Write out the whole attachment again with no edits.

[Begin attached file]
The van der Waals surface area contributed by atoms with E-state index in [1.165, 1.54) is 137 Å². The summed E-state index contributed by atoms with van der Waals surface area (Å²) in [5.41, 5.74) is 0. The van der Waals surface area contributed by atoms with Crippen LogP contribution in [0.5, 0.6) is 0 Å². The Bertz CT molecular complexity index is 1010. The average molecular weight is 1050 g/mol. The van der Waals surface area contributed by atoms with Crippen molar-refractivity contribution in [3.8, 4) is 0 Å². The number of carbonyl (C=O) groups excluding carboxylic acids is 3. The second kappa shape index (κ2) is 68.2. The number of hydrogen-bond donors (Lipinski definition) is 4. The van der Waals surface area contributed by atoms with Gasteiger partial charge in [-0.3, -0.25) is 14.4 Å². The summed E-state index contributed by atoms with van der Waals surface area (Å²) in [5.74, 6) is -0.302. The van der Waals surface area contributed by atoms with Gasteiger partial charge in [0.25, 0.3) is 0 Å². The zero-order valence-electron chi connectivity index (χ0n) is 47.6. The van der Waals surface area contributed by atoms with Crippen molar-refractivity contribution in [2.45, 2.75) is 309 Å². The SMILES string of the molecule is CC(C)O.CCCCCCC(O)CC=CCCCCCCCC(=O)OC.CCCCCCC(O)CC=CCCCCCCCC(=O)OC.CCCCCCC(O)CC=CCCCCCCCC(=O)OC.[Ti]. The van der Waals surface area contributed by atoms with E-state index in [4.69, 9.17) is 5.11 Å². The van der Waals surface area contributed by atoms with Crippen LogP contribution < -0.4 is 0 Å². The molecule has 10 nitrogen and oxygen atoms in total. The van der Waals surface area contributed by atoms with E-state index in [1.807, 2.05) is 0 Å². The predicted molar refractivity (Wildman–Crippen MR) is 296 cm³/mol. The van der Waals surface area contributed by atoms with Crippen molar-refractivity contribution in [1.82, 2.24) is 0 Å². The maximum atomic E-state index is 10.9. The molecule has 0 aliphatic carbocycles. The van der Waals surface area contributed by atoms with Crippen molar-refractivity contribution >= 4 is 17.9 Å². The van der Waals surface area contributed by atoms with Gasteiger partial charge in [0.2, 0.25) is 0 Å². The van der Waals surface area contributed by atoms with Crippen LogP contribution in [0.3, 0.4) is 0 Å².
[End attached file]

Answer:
The van der Waals surface area contributed by atoms with E-state index in [1.165, 1.54) is 137 Å². The summed E-state index contributed by atoms with van der Waals surface area (Å²) in [5.41, 5.74) is 0. The van der Waals surface area contributed by atoms with Crippen LogP contribution in [0.5, 0.6) is 0 Å². The Bertz CT molecular complexity index is 1010. The average molecular weight is 1050 g/mol. The van der Waals surface area contributed by atoms with Crippen molar-refractivity contribution in [3.8, 4) is 0 Å². The number of carbonyl (C=O) groups excluding carboxylic acids is 3. The second kappa shape index (κ2) is 68.2. The number of hydrogen-bond donors (Lipinski definition) is 4. The van der Waals surface area contributed by atoms with Gasteiger partial charge in [-0.3, -0.25) is 14.4 Å². The summed E-state index contributed by atoms with van der Waals surface area (Å²) in [5.74, 6) is -0.302. The van der Waals surface area contributed by atoms with Gasteiger partial charge in [0.25, 0.3) is 0 Å². The zero-order valence-electron chi connectivity index (χ0n) is 47.6. The van der Waals surface area contributed by atoms with Crippen molar-refractivity contribution in [2.45, 2.75) is 309 Å². The SMILES string of the molecule is CC(C)O.CCCCCCC(O)CC=CCCCCCCCC(=O)OC.CCCCCCC(O)CC=CCCCCCCCC(=O)OC.CCCCCCC(O)CC=CCCCCCCCC(=O)OC.[Ti]. The van der Waals surface area contributed by atoms with E-state index in [4.69, 9.17) is 5.11 Å². The van der Waals surface area contributed by atoms with Crippen LogP contribution < -0.4 is 0 Å². The molecule has 10 nitrogen and oxygen atoms in total. The van der Waals surface area contributed by atoms with E-state index in [1.807, 2.05) is 0 Å². The predicted molar refractivity (Wildman–Crippen MR) is 296 cm³/mol. The van der Waals surface area contributed by atoms with Crippen molar-refractivity contribution in [1.82, 2.24) is 0 Å². The maximum atomic E-state index is 10.9. The molecule has 0 aliphatic carbocycles. The van der Waals surface area contributed by atoms with Crippen molar-refractivity contribution >= 4 is 17.9 Å². The van der Waals surface area contributed by atoms with Gasteiger partial charge in [0.2, 0.25) is 0 Å². The van der Waals surface area contributed by atoms with Crippen LogP contribution in [0.3, 0.4) is 0 Å².